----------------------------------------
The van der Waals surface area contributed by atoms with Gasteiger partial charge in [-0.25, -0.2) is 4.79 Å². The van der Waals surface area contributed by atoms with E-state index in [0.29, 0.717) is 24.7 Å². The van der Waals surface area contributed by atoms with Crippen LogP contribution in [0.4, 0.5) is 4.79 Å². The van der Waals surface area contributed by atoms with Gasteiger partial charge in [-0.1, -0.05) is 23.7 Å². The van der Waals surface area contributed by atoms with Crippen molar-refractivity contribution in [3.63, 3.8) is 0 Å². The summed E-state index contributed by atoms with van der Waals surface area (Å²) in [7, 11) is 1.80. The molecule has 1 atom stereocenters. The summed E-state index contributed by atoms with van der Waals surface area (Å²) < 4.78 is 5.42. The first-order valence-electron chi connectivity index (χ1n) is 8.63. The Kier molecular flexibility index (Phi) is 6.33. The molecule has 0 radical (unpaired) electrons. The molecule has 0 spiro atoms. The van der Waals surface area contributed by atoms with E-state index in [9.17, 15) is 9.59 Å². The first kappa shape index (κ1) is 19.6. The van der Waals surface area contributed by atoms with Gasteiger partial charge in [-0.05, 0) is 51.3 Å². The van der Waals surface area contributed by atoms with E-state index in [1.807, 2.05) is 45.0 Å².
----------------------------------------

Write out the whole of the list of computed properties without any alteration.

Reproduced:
The van der Waals surface area contributed by atoms with Gasteiger partial charge in [-0.25, -0.2) is 4.79 Å². The van der Waals surface area contributed by atoms with E-state index in [0.29, 0.717) is 24.7 Å². The van der Waals surface area contributed by atoms with Crippen LogP contribution in [0.4, 0.5) is 4.79 Å². The van der Waals surface area contributed by atoms with Gasteiger partial charge in [-0.1, -0.05) is 23.7 Å². The van der Waals surface area contributed by atoms with Crippen molar-refractivity contribution in [3.63, 3.8) is 0 Å². The summed E-state index contributed by atoms with van der Waals surface area (Å²) in [7, 11) is 1.80. The molecule has 1 atom stereocenters. The summed E-state index contributed by atoms with van der Waals surface area (Å²) < 4.78 is 5.42. The first-order valence-electron chi connectivity index (χ1n) is 8.63. The Kier molecular flexibility index (Phi) is 6.33. The molecule has 0 radical (unpaired) electrons. The molecule has 0 spiro atoms. The van der Waals surface area contributed by atoms with E-state index in [9.17, 15) is 9.59 Å². The first kappa shape index (κ1) is 19.6. The van der Waals surface area contributed by atoms with Gasteiger partial charge in [-0.05, 0) is 51.3 Å². The van der Waals surface area contributed by atoms with E-state index in [1.807, 2.05) is 45.0 Å².